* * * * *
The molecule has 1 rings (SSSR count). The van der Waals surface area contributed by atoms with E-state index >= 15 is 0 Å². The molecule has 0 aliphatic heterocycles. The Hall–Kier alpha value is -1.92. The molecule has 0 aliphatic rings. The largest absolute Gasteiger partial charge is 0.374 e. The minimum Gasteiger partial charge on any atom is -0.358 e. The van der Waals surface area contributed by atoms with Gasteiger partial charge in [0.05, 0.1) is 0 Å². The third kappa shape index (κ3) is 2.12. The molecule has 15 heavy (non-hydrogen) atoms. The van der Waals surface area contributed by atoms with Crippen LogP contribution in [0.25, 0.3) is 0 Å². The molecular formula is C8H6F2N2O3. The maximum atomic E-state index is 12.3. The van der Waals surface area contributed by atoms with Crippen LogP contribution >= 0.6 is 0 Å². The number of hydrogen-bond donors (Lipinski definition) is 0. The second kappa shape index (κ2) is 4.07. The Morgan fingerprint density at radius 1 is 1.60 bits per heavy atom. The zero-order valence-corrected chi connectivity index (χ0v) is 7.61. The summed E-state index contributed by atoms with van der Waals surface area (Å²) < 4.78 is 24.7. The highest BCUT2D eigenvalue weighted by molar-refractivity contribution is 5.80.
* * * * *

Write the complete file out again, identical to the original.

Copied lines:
The molecule has 1 rings (SSSR count). The van der Waals surface area contributed by atoms with E-state index >= 15 is 0 Å². The molecule has 0 aliphatic heterocycles. The Hall–Kier alpha value is -1.92. The molecule has 0 aliphatic rings. The largest absolute Gasteiger partial charge is 0.374 e. The minimum Gasteiger partial charge on any atom is -0.358 e. The van der Waals surface area contributed by atoms with Gasteiger partial charge in [0.05, 0.1) is 0 Å². The third kappa shape index (κ3) is 2.12. The molecule has 15 heavy (non-hydrogen) atoms. The van der Waals surface area contributed by atoms with Crippen LogP contribution in [0.25, 0.3) is 0 Å². The molecular formula is C8H6F2N2O3. The maximum atomic E-state index is 12.3. The van der Waals surface area contributed by atoms with Crippen LogP contribution >= 0.6 is 0 Å². The number of hydrogen-bond donors (Lipinski definition) is 0. The second kappa shape index (κ2) is 4.07. The Morgan fingerprint density at radius 1 is 1.60 bits per heavy atom. The zero-order valence-corrected chi connectivity index (χ0v) is 7.61. The summed E-state index contributed by atoms with van der Waals surface area (Å²) < 4.78 is 24.7. The highest BCUT2D eigenvalue weighted by molar-refractivity contribution is 5.80.